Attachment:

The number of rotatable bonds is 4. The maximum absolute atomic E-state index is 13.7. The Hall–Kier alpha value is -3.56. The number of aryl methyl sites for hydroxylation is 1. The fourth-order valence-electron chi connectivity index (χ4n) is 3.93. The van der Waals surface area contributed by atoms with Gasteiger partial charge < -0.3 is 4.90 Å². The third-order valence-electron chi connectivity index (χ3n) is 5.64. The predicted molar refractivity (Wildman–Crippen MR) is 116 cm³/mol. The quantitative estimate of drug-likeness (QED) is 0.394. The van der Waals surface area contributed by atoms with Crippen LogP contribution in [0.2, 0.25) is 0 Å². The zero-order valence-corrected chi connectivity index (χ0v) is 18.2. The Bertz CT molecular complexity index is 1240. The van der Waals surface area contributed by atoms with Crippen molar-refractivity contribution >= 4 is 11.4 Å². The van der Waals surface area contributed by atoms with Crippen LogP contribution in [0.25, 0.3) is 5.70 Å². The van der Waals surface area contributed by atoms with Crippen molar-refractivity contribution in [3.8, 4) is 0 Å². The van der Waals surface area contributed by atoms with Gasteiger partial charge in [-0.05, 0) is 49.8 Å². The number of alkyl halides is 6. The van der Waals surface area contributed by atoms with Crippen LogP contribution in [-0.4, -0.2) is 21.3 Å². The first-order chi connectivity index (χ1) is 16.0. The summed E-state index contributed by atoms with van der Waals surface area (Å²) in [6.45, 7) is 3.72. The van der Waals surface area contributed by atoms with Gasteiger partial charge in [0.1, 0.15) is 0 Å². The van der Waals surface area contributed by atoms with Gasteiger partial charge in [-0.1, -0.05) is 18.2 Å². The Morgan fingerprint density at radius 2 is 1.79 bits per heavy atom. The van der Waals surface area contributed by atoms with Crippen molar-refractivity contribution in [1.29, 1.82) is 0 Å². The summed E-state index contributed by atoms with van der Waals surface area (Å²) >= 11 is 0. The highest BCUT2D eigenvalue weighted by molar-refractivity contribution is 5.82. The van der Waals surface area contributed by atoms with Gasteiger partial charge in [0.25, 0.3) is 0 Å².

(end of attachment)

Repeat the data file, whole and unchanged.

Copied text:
The number of rotatable bonds is 4. The maximum absolute atomic E-state index is 13.7. The Hall–Kier alpha value is -3.56. The number of aryl methyl sites for hydroxylation is 1. The fourth-order valence-electron chi connectivity index (χ4n) is 3.93. The van der Waals surface area contributed by atoms with Gasteiger partial charge < -0.3 is 4.90 Å². The third-order valence-electron chi connectivity index (χ3n) is 5.64. The predicted molar refractivity (Wildman–Crippen MR) is 116 cm³/mol. The quantitative estimate of drug-likeness (QED) is 0.394. The van der Waals surface area contributed by atoms with Crippen LogP contribution in [0.2, 0.25) is 0 Å². The zero-order valence-corrected chi connectivity index (χ0v) is 18.2. The Bertz CT molecular complexity index is 1240. The van der Waals surface area contributed by atoms with Crippen molar-refractivity contribution >= 4 is 11.4 Å². The van der Waals surface area contributed by atoms with Crippen LogP contribution in [0.25, 0.3) is 5.70 Å². The van der Waals surface area contributed by atoms with Crippen molar-refractivity contribution in [3.8, 4) is 0 Å². The van der Waals surface area contributed by atoms with Gasteiger partial charge in [-0.05, 0) is 49.8 Å². The number of alkyl halides is 6. The van der Waals surface area contributed by atoms with Crippen LogP contribution in [-0.4, -0.2) is 21.3 Å². The first-order chi connectivity index (χ1) is 16.0. The summed E-state index contributed by atoms with van der Waals surface area (Å²) in [6.45, 7) is 3.72. The van der Waals surface area contributed by atoms with Gasteiger partial charge in [0.1, 0.15) is 0 Å². The van der Waals surface area contributed by atoms with Gasteiger partial charge in [-0.1, -0.05) is 18.2 Å². The Morgan fingerprint density at radius 2 is 1.79 bits per heavy atom. The van der Waals surface area contributed by atoms with Crippen molar-refractivity contribution in [1.29, 1.82) is 0 Å². The summed E-state index contributed by atoms with van der Waals surface area (Å²) >= 11 is 0. The highest BCUT2D eigenvalue weighted by molar-refractivity contribution is 5.82. The van der Waals surface area contributed by atoms with Gasteiger partial charge in [0.25, 0.3) is 0 Å².